TL : DR My point was not to offend with this but rather to say, if you want me to believe you, show some evidence that there is a better alternative. 70% correct is clearly not perfect, but if the alternative is only correct 60% of the time, isn't that a step in the right direction?
    Last edited by Oxtung; 01-29-2014 at 12:30 AM. Reason: clarification

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    Quote Originally Posted by jay View Post
    Unless you're a Cuban first baseman for the White Sox.
    I wonder if he could be being comped to Puig, Cespedes, Ichiro, etc... My gut (oh god did I just say that after my stupid rant?!?) tells me that imports from other major leagues both succeed more frequently than prospects but also have much better first seasons. I have absolutely nothing to back that up with though.

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    Quote Originally Posted by Oxtung View Post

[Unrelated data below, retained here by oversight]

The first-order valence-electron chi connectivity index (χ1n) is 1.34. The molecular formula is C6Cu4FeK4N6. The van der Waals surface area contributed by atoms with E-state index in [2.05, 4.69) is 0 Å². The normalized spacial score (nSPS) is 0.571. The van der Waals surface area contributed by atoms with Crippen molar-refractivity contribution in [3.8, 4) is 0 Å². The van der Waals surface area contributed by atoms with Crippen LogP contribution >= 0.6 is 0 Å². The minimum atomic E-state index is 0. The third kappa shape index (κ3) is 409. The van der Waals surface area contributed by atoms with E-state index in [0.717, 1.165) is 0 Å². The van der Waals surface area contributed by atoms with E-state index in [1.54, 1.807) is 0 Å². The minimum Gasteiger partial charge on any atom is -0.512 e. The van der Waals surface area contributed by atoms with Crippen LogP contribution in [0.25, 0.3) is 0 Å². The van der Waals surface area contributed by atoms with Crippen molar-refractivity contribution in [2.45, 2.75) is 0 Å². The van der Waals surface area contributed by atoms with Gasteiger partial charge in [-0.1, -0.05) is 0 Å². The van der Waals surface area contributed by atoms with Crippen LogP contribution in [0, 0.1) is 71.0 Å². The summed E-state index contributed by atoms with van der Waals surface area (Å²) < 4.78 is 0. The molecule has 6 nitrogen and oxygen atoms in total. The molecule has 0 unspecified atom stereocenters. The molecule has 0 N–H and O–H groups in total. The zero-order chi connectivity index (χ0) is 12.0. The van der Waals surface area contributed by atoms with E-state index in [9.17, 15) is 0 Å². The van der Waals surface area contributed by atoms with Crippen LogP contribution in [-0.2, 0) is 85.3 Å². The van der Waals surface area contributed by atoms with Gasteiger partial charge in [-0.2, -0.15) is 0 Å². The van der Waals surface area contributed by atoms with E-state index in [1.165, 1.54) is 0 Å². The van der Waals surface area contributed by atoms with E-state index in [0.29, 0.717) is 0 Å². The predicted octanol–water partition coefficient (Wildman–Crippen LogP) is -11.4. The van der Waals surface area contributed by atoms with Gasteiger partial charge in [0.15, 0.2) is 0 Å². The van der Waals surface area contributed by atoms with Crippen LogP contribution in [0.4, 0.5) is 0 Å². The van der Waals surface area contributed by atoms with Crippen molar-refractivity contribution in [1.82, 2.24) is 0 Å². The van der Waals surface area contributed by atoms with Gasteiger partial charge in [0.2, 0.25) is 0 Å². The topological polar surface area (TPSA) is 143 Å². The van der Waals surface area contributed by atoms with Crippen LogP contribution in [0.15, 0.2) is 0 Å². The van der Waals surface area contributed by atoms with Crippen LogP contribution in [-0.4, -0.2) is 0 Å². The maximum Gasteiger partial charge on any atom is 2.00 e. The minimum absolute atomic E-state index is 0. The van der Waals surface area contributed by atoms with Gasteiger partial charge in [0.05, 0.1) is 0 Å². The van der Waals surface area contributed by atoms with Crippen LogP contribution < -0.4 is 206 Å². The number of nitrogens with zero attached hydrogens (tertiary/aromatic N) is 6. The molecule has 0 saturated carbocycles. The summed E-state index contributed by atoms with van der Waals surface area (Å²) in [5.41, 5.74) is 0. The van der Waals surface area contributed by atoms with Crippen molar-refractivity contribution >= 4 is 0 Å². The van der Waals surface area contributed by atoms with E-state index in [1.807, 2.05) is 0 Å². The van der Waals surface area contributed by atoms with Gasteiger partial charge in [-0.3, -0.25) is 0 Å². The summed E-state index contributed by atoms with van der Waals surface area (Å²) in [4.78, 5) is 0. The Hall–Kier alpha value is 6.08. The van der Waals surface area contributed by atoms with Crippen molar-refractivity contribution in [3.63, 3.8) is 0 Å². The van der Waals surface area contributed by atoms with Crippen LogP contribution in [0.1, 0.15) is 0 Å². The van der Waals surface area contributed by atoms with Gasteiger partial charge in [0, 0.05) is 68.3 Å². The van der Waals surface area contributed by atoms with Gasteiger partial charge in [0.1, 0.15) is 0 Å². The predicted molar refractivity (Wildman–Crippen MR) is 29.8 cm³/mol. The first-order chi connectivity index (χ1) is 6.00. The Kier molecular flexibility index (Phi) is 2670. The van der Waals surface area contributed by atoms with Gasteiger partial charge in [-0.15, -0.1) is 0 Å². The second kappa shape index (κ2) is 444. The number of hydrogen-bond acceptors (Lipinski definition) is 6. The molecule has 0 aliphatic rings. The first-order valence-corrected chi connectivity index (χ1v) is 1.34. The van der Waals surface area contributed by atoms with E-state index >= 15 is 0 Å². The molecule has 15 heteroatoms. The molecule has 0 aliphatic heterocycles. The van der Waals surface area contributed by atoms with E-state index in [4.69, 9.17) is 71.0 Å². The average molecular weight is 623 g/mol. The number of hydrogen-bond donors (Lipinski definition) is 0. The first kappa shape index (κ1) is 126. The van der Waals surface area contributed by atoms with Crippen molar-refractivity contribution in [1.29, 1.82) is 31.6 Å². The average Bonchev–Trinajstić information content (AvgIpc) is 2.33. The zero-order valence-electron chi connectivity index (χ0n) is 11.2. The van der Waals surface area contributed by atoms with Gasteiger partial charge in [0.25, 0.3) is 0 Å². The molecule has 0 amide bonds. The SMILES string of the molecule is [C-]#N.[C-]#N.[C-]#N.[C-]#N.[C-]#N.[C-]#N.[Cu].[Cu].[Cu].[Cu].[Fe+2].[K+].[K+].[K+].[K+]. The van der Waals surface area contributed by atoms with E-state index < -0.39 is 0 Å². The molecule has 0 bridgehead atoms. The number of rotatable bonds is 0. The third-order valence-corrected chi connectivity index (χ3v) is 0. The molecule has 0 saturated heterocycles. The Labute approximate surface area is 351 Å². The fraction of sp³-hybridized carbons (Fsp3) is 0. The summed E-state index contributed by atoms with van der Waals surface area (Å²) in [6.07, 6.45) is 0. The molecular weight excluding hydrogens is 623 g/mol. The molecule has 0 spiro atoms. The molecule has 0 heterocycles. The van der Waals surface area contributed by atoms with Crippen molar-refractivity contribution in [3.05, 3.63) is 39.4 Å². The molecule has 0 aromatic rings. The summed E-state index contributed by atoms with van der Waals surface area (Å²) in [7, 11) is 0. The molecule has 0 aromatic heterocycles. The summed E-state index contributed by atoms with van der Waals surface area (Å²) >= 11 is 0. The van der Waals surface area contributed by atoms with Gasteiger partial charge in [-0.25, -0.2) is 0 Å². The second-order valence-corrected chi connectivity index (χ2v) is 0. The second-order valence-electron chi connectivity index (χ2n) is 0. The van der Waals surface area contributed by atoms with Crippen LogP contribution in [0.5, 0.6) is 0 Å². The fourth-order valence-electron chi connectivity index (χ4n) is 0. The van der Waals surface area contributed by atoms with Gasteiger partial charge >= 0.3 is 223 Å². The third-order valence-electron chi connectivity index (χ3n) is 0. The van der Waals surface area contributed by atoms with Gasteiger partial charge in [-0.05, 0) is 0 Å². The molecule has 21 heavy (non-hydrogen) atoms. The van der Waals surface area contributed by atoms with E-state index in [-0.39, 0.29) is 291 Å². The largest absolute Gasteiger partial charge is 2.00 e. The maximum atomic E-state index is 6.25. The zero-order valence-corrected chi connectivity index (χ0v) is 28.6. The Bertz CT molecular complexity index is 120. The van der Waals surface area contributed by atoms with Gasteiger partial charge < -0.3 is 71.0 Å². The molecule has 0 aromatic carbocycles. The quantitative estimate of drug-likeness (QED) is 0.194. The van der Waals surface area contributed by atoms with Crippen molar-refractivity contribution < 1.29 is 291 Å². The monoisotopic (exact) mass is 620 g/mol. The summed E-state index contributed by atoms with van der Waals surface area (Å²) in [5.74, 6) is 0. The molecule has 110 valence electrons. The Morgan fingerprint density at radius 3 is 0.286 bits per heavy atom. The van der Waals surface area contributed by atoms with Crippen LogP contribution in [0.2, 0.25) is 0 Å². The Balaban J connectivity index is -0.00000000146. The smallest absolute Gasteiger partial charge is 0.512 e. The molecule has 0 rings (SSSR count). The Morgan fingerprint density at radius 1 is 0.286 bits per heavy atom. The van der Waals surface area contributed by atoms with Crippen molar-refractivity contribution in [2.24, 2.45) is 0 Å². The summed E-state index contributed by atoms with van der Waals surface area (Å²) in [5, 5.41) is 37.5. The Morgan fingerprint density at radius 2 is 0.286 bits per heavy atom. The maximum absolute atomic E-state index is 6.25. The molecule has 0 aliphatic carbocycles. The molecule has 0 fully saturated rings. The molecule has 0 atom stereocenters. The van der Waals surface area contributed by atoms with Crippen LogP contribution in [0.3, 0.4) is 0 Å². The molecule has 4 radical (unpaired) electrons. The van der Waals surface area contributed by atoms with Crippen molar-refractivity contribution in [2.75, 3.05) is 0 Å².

This is something that has been bothering me re:statistical modeling both in regards to this application but more in relation to all modeling and metrics with a baseball slant whether that is WAR, SIERA, xFIP, PECOTA, Steamer or whatever.

    There is a certain segment of the baseball consuming public that latches onto these new mathematical analysis tools and thinks they are great. They are helping to enhance our understanding of the game. On the opposite end of the spectrum there is a segment of fans that seems to feel that these tools weren't needed by the greats of the past and they aren't needed now. There is nothing new that needs to be learned about the game and any attempt to replace RBI's and Wins and Runs Scored and whatever else with a new statistic is anathema. I am not trying to pigeon hole anyone here on this board into either of these groups, certainly not meaning to imply anything about Old Nurse so please don't be offended. There are as many positions on this subject as there are frequnecies in the EM spectrum, surely. These just seem to be the opposite ends of that pendulum.